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PHS wrestlers second at regionals

Powell High School wrestling coach Nate Urbach addresses his team about the importance of toughness following Tuesday afternoon’s practice. Powell High School wrestling coach Nate Urbach addresses his team about the importance of toughness following Tuesday afternoon’s practice. Tribune photo by Dante Geoffrey

Panthers set aggressive, prepared minds as they embark for state

The Powell High School wrestling team wasn’t at its best during its penultimate outing of the season, but the Panthers are still visualizing a state of success.

A lackluster Saturday hurt the Panthers as they finished second to Star Valley by 76.5 points, 280.5-204, at the Class 3A West Regionals in Pinedale over the weekend.

“We just lost some matches that we shouldn’t have, and I felt that we were a little flat on Saturday,” PHS head coach Nate Urbach said. “And you can’t be flat at the end of the year. You have to be excited.”

Powell gets a second chance — the only one that really matters — for excitement on Friday and Saturday at the Class 3A State Wrestling Tournament in Casper.

“Everybody gets excited at state. We need to get revved up as well. I think we just kind of went through the motions a little bit Saturday, and that’s just not acceptable. At the end of the year we need to get after them.”

The Panthers still won four individual region championships, and placed four more in the top three, at Pinedale.

Seniors Chance Karst (138 pounds), Kye Catlin (145), Nic Urbach (152) and Tucker Darrah (160) all won their respective brackets.

Juniors Ty Dearcorn (182 pounds) and Zach Easum (195) were each the runner-up in their respective brackets while junior Eli Briggs (220) and freshman Reese Karst (126) finished third.

Star Valley won the war at regionals, but Powell earned victories in some pretty big battles.

Chance Karst, Catlin and Nic Urbach each bested a Brave in their respective title bouts. Chance Karst won a 6-5 decision over Star Valley’s Brandon Claye, Catlin beat the Braves’ Brigg Hoopes 3-1 and Nic Urbach pinned Star Valley’s Trevor LaRose in 1:28.

Darrah pinned Star Valley’s Matt Hunting at 3:25 of their quarterfinal bout, and Easum advanced to the finals with a 3-1 semifinal win over Star Valley’s Erickson Vicente.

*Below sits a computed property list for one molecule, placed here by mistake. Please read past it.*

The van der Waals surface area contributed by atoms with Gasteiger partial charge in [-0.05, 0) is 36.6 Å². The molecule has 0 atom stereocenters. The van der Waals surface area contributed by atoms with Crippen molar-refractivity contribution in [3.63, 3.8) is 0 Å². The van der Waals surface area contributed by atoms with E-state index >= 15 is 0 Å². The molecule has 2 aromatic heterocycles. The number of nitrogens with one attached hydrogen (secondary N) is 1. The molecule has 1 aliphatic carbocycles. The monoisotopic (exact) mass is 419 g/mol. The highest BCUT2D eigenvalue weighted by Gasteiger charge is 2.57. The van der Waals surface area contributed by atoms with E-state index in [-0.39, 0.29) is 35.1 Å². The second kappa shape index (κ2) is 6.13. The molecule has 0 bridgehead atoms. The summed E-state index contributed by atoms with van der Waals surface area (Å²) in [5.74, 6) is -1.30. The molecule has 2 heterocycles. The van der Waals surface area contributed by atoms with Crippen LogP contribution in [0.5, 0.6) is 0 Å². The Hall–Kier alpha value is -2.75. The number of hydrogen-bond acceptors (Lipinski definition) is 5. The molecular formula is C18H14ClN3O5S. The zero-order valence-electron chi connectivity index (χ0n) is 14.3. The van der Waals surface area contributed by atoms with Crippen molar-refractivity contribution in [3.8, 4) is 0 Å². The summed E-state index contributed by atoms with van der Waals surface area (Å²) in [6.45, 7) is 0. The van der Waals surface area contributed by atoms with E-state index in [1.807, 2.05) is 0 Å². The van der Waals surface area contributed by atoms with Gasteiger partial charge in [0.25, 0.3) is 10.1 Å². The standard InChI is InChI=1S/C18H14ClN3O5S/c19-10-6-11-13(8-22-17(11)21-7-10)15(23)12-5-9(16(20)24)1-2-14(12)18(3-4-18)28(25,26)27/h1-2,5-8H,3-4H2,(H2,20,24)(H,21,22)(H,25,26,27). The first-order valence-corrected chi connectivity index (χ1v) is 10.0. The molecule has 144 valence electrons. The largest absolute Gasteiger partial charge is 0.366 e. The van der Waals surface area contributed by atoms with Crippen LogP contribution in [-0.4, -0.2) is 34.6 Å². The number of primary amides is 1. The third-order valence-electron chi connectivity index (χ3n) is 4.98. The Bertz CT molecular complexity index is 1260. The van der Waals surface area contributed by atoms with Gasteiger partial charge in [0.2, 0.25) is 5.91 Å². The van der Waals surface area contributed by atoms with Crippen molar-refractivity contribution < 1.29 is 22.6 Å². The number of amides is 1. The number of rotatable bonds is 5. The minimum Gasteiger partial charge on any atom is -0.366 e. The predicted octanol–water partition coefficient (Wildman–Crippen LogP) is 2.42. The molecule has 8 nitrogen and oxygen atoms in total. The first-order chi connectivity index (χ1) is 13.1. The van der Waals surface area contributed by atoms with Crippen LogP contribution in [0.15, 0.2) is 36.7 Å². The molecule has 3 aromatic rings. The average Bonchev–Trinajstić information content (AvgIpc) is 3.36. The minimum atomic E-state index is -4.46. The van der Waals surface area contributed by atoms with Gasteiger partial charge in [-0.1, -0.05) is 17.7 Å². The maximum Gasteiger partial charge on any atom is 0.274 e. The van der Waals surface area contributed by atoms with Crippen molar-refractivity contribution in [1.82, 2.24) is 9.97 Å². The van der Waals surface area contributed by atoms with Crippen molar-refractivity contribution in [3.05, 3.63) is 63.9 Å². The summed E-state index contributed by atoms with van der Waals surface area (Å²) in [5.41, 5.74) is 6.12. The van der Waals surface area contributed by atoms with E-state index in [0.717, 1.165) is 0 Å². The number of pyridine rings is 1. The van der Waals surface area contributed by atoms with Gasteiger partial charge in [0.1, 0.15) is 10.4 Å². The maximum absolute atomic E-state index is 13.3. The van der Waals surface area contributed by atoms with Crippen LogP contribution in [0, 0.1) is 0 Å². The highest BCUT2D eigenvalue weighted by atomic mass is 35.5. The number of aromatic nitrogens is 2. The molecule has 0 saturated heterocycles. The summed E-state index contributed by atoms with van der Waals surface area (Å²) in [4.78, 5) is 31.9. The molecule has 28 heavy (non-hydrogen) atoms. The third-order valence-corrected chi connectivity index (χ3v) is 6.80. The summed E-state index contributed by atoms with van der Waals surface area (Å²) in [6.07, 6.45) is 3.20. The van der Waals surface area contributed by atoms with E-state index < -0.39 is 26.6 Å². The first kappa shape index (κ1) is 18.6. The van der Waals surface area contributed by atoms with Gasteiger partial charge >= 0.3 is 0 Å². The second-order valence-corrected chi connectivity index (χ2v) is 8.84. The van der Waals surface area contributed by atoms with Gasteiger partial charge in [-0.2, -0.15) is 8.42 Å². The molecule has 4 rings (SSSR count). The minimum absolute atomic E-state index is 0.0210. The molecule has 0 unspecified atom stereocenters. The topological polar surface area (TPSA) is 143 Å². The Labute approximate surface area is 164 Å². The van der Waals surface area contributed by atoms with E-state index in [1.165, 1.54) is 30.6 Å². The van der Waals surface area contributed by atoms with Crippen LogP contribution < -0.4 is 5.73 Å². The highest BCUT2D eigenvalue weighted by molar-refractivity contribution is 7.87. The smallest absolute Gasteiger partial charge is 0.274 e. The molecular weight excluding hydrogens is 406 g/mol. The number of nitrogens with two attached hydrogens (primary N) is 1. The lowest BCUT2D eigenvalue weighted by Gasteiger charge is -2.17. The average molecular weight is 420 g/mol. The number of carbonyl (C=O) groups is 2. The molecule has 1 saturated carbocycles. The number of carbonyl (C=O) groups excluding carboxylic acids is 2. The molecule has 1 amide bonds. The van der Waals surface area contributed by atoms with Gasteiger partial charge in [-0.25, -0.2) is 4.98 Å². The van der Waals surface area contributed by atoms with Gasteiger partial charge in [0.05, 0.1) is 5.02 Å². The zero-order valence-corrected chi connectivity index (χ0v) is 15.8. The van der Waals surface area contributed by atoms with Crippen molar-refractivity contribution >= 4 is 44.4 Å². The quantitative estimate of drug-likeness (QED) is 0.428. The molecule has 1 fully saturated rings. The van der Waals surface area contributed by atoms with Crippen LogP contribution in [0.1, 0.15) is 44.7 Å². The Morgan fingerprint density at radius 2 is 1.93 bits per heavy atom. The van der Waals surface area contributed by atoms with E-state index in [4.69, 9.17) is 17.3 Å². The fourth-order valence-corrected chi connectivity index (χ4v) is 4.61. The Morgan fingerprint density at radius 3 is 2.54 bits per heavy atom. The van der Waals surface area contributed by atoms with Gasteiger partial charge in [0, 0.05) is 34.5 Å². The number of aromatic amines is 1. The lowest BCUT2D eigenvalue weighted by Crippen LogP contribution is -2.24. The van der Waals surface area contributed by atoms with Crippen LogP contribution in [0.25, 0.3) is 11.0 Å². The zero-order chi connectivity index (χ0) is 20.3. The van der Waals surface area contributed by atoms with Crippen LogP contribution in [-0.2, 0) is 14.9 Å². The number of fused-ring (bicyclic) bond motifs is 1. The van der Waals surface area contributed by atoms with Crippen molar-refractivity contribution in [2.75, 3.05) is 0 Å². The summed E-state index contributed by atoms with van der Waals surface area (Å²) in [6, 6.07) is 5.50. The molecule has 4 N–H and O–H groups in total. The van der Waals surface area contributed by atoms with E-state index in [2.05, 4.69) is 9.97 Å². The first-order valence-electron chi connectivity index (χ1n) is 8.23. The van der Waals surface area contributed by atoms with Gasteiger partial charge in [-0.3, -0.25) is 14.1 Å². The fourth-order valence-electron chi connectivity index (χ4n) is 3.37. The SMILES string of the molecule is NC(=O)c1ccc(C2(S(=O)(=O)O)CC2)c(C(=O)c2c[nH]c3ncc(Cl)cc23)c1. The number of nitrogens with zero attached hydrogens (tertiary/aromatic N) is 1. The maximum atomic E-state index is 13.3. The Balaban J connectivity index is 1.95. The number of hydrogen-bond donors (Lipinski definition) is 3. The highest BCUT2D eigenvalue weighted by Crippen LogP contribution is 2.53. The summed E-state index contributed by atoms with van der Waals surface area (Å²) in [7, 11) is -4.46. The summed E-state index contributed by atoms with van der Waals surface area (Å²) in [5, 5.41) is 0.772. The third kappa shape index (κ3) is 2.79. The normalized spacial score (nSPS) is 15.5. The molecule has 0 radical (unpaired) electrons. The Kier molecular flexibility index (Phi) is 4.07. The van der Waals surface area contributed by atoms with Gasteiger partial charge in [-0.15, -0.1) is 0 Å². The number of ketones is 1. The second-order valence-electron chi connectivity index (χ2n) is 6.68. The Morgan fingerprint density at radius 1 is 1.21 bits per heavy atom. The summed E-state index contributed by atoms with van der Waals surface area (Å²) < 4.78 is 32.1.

Briggs won by fall at 0:58 of the third-place match against Star Valley’s Hunter Cranney.

Reese Karst beat a pair of Braves on the way to third place. He first pinned Alec Erickson at 1:20 of the quarterfinals and then pinned Jaden Clark 10 seconds into the third-place match.

Dearcorn was second only to Star Valley’s Jason Walker, who won 9-4 in the title bout.

Star Valley is so deep this season, however, that Powell couldn’t rely on head-to-head match-ups alone.

“I knew it would be an uphill battle, especially in a small tournament,” Urbach said. “They wrestled well and we wrestled very average for us.”

The Panthers have their group of usual suspects who are expected to finish at, or near, the top, but it will take a total team effort to keep pace with the Braves, who are built to win from top to bottom.

“Everybody needs to step up, and we haven’t won a match yet. That’s how I look at it,” Nate Urbach said. “We’ve scored zero points. We need to take it one match at a time and everybody needs to do what they can to set us up for success.”

Tuesday afternoon’s practice finished on a note of toughness. The Panthers, halved into two groups, took turns running lines in the wrestling room at the school. At first, just one down-and-back, to represent the first minute of a bout’s opening round. As the fictional bout wore on, and the Panthers needed to come back from a 4-1 third-period deficit, the amount of down-and-backs increased. By the end of it, when coach Urbach’s hypothetical match reached it’s conclusion in overtime, the Panthers were gasping for air as they finished their eighth down-and-back.

“You need to look inward,” Nate Urbach said. “Win or lose … you want to look back and say I gave everything I could.”

The coach planned to ease off the throttle following Tuesday’s physical challenge, but the ensuing tasks wouldn’t be any less intense or important.

“I try to rest them as much as I can, and we do a lot of visualization,” Nate Urbach said. “To make sure they visualize tough situations, things that don’t work right. You gave up a takedown when you normally don’t, you’re down in the third period.

“When you daydream you do it from the comfort of your own home, and everything’s perfect. But that’s not reality. Reality is you might be hurt. I always have them visualize imperfect scenarios. That way, anything that happens is a happy surprise.”

Coach Urbach believes that by focusing on themselves, rather than worrying about the weekend’s opposition, the Panthers will be in a position to go after another title.

So long as they go after it, and don’t wait for it to come to them.

“We’ve got the ammunition, we just need to pull the trigger,” Nate Urbach said. “We’ve got kids that just didn’t take enough risks. You can’t be conservative. That’s the easiest way to let someone who doesn’t belong in a match beat you.”

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